What was known for years as Parcel 19 at Ninth Avenue and 17th Street has been transformed from a struggling shopping mall into a health care facility.
Today, the Station Medical Center is home to 13 tenants, six of which are medical tenants. More than 800 people are employed there, and more than 11,000 patients and customers pass through it each week.
"That project probably represents the largest both in terms of acreage and square footage and investment, the largest single adaptable reuse of property in the history of the city," Patrick Miller, executive director of Greater Altoona Economic Development Corp., said. "I can't think of another project that combines the size and amount of investment that has taken place in any single project since the founding of the railroad."
(Mirror photo by Patrick Waksmunski)
Occupational therapist Nancy Forshey works with Todd Glunt of Altoona in the UPMC Altoona Physical Medicine and Rehabilitation Center at Station Medical Center at Ninth Avenue and 17th Street recently.
Blair Medical Associates is the largest tenant in terms of space and employees, taking up more than half of the 214,006 square feet of space. Its seven suites - all with railroad-themed names - house different specialties.
Other medical tenants include the UPMC Altoona Outpatient Center, FMC Altoona Dialysis Center, Mainline Medical Associates, University Orthopedics Center and Allegheny Pain Management.
Other tenants include McDonald's, Subway, First Commonwealth Bank, Altoona Regional Heath System Federal Credit Union and Kopp Drug.
"Miscellaneous tenants," which are not open to the public, include Elantic/Windstream and Verizon.
The Station Medical Center has become a key component to downtown Altoona.
"It is a true economic engine in the heart of the city," Miller said.
"Without a doubt, it is the most important piece of real estate in the downtown," Miller said.
"The Station Medical Center is an up-to-date 21st century medical services facility. Everything is on one floor. This is 21st century consumer medicine at its finest; this is as good as it gets," said David Duncan, SMC general manager.
The Station Medical Center came to life as a result of Blair Medical Associates' attempt to find a new location. Blair Medical's offices on Eighth Avenue were being acquired as part of the new Altoona Area Junior High School project.
Greater Altoona Economic Development Corp. suggested looking at the vacant Ames store site in the Station Mall. Ames had closed in 2002.
"We [GAEDC] were approached by a representative from Blair Medical; John Brown was CEO at the time. They were looking at a variety of locations for construction of a new facility and came up empty," Miller said. "I suggested to John ... to look at converting some of that square footage in Ames to house Blair Medical."
"We said why not buy it rather than lease?" said James Barner, then CEO of Altoona Regional Health System. "Blair Medical suggested maybe we should buy the entire mall."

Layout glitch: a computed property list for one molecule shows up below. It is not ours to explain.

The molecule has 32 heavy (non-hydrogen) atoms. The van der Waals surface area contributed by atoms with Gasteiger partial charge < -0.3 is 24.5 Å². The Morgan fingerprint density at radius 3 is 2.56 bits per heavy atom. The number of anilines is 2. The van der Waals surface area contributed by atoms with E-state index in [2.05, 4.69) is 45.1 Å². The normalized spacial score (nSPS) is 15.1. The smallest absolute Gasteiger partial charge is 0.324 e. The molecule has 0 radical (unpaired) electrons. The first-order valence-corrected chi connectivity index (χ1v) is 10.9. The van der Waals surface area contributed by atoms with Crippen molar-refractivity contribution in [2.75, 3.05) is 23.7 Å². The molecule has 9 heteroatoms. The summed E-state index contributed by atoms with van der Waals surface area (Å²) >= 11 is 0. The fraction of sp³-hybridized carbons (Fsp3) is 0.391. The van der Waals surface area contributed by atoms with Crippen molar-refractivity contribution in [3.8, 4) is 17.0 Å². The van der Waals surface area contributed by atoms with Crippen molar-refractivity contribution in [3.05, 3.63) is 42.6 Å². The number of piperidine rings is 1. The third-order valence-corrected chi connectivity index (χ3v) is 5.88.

Robert Montler, a board member of both the hospital and Blair Medical, agreed with Barner.
"I recommended they buy the Station Mall and turn it into an economic center. We didn't have enough room [at Ames], but there was enough to get it started. Once we got primary care, we could bring in specialties and then get a pharmacy," Montler said. "I said let's take the whole Station Mall, get a developer and you will never regret it."
In 2003, the board of directors of Central Pennsylvania Health Services Corp., the parent company of Altoona Regional and Blair Medical, approved the purchase of the property for $5 million.
A partnership - known as Lexington Mall Partners - comprised of LD Medical, a private investor; the hospital and a physicians group that works there was created to own and govern the future development and operations of the Station Medical Center.
"We needed to get a developer. The only ones around then were Don Devorris and Maurice Lawruk. We also got the doctors involved. We were able to get commercial developers willing to take a risk and brought in the physicians," Montler said.
Much renovation work was needed to turn what had opened in November 1977 as the Station Mall into a medical center.
"I think we have tried to maintain the heritage of the community by maintaining a railroad theme through the suites' names and entrances. The interior resembles a railroad station through the rafters," said Lynn Taddei, property administrator for Lexington Mall Partners. "We have technical advantages including Wi-Fi for our visitors. We have upgraded the fire and alarm systems, lighting and HVAC."
The Altoona Outpatient Medical Services Center opened in February 2011.
"It finished the Station Medical Center; I think of it as the anchor store of the western end. Blair Medical Associates, Mainline Medical and Allegheny Pain Management are the anchors at the eastern end," Duncan said.
"It gave the general public an opportunity to get a myriad of services under one roof rather than go to the hospital," Taddei said.
The opening was beneficial to the hospital as well as the community.
"UPMC at Station Medical Center provides fast, convenient outpatient services for our community in a beautiful, modern facility that allows us to provide the best possible service in a comfortable, safe environment," said David Cuzzolina, hospital spokesman. "The opening was significant for the community because it provided a more convenient location than the hospital for outpatient services."
Duncan expects Station Medical Center to grow.
"The delivery of medicine will be outpatient oriented. I would envision we will be building on that site to accommodate outpatient services. It is now 97 percent occupied, and the available space is reserved for future growth of the existing tenants," Duncan said. "We are landlocked. I am not sure what will be built, but the center will somehow expand."